Top 100 Baseball Blog

Monday, March 26, 2012

Pride Cometh Before the Fall Classic

Christopher Gasper of the Boston Globe recently wrote about a disagreement that has developed between Red Sox GM Ben Cherington and manager Bobby Valentine. It is another in a long line of failures and missteps over the past 6 months for the organization whose season ended so disappointingly last season. Even though the regular season is about to start, the differences Boston management are experiencing have the ability to turn this long winter for Red Sox fans into a nuclear winter.

The disagreement between Cherington and Valentine centers on two position battles. Cherington expects to see Daniel Bard in the starting rotation and Mike Aviles as the regular shortstop. Meanwhile, Valentine believes Bard and his power fastball and slider would be more effective in relief, and would like to install slick fielding, no hitting Jose Iglesias as his shortstop. With spring training about to come to an end, decision time is nigh but no resolution appears to be in sight. Make no mistake about it; rifts like these can contribute to the making or breaking of a season if not resolved properly.

The situation is made more awkward by Cherington having his input usurped when Valentine was hired as manager by team president Larry Lucchino over the GM’s choice of Dale Sveum. It is hard to imagine that much trust currently exists between Cherington and Valentine, but if the team is going to do anything of consequence going forward, that will have to change.

On the surface, this argument may be about differing views on talent and where it best fits on a team, but ultimately it’s really all about pride. If Cherington lets Valentine have his way, it would completely negate the bulk of the moves he made this off-season, trading both incumbent shortstops Jed Lowrie and Marco Scutaro, and acquiring Mark Melancon to assume the setup role so Bard could transition to starter. Giving in now, combined with being overruled on his managerial choice, would make Cherington the baseball GM version of a eunuch.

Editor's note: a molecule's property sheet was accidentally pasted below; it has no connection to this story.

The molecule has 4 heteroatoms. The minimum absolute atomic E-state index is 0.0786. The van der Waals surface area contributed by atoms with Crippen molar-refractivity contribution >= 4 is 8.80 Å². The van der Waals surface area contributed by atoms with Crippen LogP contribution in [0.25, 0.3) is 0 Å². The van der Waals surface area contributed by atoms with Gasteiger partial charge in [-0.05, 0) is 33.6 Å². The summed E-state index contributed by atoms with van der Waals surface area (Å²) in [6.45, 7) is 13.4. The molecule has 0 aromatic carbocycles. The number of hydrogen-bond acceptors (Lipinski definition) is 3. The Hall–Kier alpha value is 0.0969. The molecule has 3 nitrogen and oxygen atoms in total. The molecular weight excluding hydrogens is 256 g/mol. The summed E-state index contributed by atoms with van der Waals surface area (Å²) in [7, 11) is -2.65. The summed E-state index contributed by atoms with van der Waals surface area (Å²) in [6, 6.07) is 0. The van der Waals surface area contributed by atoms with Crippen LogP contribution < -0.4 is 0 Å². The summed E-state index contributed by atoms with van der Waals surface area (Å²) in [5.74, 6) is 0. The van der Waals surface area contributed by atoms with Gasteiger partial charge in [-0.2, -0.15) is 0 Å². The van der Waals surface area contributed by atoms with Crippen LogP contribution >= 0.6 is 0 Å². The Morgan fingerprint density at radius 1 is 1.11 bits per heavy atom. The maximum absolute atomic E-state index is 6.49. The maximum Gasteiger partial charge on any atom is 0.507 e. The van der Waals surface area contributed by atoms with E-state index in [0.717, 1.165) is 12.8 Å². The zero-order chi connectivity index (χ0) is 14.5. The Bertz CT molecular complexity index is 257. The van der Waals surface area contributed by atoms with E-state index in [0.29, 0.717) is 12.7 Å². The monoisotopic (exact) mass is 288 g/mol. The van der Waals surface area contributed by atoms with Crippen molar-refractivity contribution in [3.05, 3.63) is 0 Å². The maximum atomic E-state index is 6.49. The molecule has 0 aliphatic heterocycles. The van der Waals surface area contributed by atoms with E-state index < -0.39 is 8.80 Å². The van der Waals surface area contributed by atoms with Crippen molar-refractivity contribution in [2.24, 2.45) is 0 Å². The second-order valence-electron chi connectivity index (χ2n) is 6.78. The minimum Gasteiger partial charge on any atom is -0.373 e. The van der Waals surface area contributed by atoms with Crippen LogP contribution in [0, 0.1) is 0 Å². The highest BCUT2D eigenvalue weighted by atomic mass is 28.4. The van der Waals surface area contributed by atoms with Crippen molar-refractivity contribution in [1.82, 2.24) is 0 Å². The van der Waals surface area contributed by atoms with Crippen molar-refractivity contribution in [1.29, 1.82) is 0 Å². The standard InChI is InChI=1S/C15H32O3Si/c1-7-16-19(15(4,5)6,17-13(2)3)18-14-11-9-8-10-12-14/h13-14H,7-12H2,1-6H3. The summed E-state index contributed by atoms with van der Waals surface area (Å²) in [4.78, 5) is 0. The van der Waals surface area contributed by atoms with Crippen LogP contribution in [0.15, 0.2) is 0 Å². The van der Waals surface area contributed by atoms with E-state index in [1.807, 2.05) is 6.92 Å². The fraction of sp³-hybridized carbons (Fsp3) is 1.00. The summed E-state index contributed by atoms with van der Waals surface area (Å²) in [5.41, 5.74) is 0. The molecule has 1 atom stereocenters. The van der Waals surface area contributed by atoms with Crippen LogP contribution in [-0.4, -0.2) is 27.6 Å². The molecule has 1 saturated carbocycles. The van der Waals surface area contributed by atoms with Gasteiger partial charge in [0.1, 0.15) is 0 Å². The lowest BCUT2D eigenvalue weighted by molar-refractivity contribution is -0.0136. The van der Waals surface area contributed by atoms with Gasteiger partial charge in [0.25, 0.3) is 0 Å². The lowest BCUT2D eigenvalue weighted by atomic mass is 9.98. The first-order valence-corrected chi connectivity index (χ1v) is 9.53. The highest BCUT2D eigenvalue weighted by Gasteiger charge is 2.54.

For Valentine’s part, he knows he has a lot to prove to a lot of people. It has been a decade since he last had an MLB managing gig, and he only got to come to Boston because Lucchino decided to pull rank. He has been castigated for his flamboyant and often unconventional ways, putting a target on him before managing his first regular season game in at Fenway. Knowing that this may well be his final opportunity to skipper a major league team, he is likely determined to do things his way as much as possible, to prove once and for all if he is a joke or a genius.

Valentine once had Rey Ordonez, a shortstop very similar to Iglesias, who despite his offensive shortcomings contributed greatly with his glove to some successful late 1990’s New York Mets’ teams. Valentine believes that Iglesias’ shortcomings with his bat could be absorbed by the rest of the potent Boston lineup. He also knows that Bard’s two pitch repertoire (no matter how much Bard’s developing changeup is discussed, it’s not yet a viable third pitch) is better suited for relief and would shore up an already weak unit. Bard is a known commodity as a set-up man, and a wild card facing an uphill battle trying to convert to starting. Of course, there is no exciting replacement for Bard if he was removed from the rotation, but is Valentine’s preferred gamble.

It will all come down to pride and who blinks first. Gasper remains hopeful that the disagreement could make the Red Sox stronger, but conventional wisdom makes that seem like a long shot. Valentine has been in professional baseball for over 40 years and the next time he backs down will be the first. Cherington is still trying to make his bones as a major league GM, but is still firmly hunkered in the shadows of the departed Theo Epstein. Given the circumstances, it would seem that the person who gives in would only be doing so if they left Boston. At this point obviously nobody is quitting or getting fired, so the Red Sox stagger on, at loggerheads. If fried chicken and beer were the downfall of the 2011 Red Sox, pride is the early frontrunner to be that cause in 2012.


You can follow me on Facebook by going to or follow me on Twitter @historianandrew

No comments:

Post a Comment